Boris Johnson says 'body of information' suggests Iran shot down Ukrainian jet
Boris Johnson has said there is a "body of information" that Iran shot down a Ukrainian passenger jet en route to Kiev.
The Prime Minister said four Britons were among the 176 passengers killed when International Airlines Flight 752 exploded as it was leaving Tehran airport.
Mr Johnson said there needed to be a "full, transparent investigation" into the incident as he called for an "immediate and respectful repatriation" of the dead.
His comments came as the New York Times published footage which appeared to show an Iranian missile hitting a plane in the area where the liner crashed on Wednesday morning, killing all 176 people on board.
As well as the British casualties, 79 Iranians, 63 Canadians, 11 Ukrainians, 10 Swedes, Seven Afghans and three German nationals were also confirmed dead.
The incident comes amid heightened tensions in the region following the assassination by America of Iranian military chief Qasem Soleimani, and a retaliatory strike by Tehran on an Irazi base housing US and UK troops.
In a statement, Mr Johnson said: "There is now a body of information that the flight was shot down by an Iranian Surface to Air Missile. This may well have been unintentional.
"We are working closely with Canada and our international partners and there now needs to be a full, transparent investigation.
"It is vital that there should be an immediate and respectful repatriation of those who’ve lost their lives to allow their families to grieve properly.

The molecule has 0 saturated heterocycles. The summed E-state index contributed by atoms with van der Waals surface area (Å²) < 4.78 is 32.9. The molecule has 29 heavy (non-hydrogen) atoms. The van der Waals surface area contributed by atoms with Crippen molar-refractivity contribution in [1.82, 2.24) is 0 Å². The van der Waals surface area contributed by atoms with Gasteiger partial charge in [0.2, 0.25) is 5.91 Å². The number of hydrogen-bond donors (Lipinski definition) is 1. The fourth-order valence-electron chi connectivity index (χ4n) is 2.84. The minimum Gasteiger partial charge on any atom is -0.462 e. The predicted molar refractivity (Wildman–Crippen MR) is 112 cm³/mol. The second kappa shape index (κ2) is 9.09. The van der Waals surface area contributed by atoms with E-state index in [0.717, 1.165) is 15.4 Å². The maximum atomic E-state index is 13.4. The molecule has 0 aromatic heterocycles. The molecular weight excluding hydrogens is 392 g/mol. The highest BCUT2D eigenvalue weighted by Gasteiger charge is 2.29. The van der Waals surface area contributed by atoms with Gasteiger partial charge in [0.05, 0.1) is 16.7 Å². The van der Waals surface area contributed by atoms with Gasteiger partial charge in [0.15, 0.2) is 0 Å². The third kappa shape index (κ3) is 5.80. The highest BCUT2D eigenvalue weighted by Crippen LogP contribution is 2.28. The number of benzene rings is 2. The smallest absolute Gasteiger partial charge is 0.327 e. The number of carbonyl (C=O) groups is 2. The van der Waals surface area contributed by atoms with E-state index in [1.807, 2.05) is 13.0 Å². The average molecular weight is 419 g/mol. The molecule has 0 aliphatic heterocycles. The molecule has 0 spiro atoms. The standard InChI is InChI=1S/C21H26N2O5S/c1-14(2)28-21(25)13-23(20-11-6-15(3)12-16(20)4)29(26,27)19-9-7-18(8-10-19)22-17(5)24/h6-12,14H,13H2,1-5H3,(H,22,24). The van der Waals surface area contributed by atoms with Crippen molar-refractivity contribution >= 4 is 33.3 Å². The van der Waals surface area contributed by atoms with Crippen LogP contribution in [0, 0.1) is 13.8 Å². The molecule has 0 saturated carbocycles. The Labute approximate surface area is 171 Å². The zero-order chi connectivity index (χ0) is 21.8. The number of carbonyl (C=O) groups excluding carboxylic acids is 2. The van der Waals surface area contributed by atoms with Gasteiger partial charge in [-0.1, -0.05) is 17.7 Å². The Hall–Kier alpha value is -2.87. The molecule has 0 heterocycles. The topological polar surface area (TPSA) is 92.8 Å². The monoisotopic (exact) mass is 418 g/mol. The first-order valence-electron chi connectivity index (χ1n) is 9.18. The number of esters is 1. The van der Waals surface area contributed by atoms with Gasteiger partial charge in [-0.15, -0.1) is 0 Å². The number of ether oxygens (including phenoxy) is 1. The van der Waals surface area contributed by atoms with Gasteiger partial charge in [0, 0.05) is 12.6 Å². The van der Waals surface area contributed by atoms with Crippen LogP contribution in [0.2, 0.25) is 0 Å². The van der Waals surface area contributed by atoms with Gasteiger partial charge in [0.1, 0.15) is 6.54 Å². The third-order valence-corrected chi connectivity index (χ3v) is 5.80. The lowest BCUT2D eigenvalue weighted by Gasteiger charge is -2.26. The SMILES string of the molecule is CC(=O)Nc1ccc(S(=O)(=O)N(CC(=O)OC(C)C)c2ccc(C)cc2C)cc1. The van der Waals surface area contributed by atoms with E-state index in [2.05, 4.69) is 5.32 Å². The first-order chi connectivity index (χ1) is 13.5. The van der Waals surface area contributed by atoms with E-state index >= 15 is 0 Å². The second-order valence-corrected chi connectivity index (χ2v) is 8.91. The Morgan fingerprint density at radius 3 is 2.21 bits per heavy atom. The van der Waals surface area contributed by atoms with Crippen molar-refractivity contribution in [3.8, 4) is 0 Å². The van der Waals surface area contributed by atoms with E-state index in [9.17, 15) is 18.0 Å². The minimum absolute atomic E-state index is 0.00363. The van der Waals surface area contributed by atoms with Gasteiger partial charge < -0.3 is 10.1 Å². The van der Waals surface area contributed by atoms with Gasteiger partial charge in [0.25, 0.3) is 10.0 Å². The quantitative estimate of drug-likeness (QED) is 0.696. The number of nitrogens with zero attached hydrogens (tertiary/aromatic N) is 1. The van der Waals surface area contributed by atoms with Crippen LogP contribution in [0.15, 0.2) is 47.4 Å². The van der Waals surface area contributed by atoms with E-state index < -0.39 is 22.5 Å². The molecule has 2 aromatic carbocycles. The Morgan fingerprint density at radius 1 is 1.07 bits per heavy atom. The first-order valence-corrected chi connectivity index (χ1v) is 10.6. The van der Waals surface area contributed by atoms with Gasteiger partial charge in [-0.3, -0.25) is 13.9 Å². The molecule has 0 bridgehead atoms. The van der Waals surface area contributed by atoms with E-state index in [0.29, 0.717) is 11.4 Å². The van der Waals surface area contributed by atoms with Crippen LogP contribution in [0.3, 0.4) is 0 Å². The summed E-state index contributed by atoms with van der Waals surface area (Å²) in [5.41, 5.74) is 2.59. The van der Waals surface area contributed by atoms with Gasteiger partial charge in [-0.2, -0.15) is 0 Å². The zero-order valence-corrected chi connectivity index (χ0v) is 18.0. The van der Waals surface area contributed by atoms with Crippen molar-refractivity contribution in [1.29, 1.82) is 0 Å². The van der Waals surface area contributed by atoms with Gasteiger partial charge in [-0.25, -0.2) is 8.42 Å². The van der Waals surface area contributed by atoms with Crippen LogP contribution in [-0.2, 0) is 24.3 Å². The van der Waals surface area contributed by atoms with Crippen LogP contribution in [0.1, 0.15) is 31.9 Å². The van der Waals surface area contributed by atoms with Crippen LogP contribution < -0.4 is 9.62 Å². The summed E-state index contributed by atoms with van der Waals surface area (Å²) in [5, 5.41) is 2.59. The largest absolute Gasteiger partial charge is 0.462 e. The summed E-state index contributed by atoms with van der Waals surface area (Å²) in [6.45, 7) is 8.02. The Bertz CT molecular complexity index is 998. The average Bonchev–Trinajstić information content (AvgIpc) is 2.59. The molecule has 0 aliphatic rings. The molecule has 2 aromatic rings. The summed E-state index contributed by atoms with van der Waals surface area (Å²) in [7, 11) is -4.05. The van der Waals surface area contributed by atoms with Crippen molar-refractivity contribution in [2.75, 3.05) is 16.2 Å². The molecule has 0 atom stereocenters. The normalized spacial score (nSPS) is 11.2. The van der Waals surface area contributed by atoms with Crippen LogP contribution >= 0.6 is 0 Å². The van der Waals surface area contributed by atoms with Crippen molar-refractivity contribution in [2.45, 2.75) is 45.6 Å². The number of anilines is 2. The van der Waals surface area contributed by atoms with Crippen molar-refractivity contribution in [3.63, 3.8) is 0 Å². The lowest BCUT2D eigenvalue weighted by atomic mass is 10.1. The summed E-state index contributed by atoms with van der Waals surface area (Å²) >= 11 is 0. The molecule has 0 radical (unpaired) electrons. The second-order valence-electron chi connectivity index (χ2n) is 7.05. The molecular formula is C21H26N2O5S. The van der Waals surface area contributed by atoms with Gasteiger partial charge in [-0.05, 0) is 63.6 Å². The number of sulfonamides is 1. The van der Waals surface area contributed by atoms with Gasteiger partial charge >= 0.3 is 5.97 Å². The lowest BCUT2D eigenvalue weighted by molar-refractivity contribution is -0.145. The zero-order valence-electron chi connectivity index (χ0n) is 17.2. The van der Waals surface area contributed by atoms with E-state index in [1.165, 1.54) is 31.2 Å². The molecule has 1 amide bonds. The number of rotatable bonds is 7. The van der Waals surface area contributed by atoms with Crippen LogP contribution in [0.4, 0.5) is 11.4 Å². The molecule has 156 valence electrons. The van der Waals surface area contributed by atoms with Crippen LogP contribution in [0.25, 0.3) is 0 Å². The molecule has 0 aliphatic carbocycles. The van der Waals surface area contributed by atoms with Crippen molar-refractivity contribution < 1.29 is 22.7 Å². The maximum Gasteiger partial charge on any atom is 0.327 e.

"The UK continues to call on all sides urgently to de-escalate to reduce tensions in the region."
Canadian Prime Minister Justin Trudeau said: "We have intelligence, including from our allies and own intelligence that the plane was shot down by Iranian surface-to-air missiles."
He added: “We recognise that this may have been done accidentally. The evidence suggests very clearly a possible and probable cause for the crash."
According to The New York Times, which cited several videos of the incident, the stricken jet was hit by a missile but continued to fly for minutes before turning back toward the airport and then exploding. The paper cited a United States official who said there was now a "high level of confidence" in Washington that the airliner had been downed by mistake.
Tehran - which has so far refused to hand over black box recorders to plane manufacturer Boeing or the United States - has rejected the Western explanation of the incident.
Ali Abedzadeh, the head of Iran’s of Civil Aviation Organisation, said: "Scientifically, it is impossible that a missile hit the Ukrainian plane, and such rumours are illogical."
Ukrainian investigators are currently awaiting access to the site to carry out their own probe.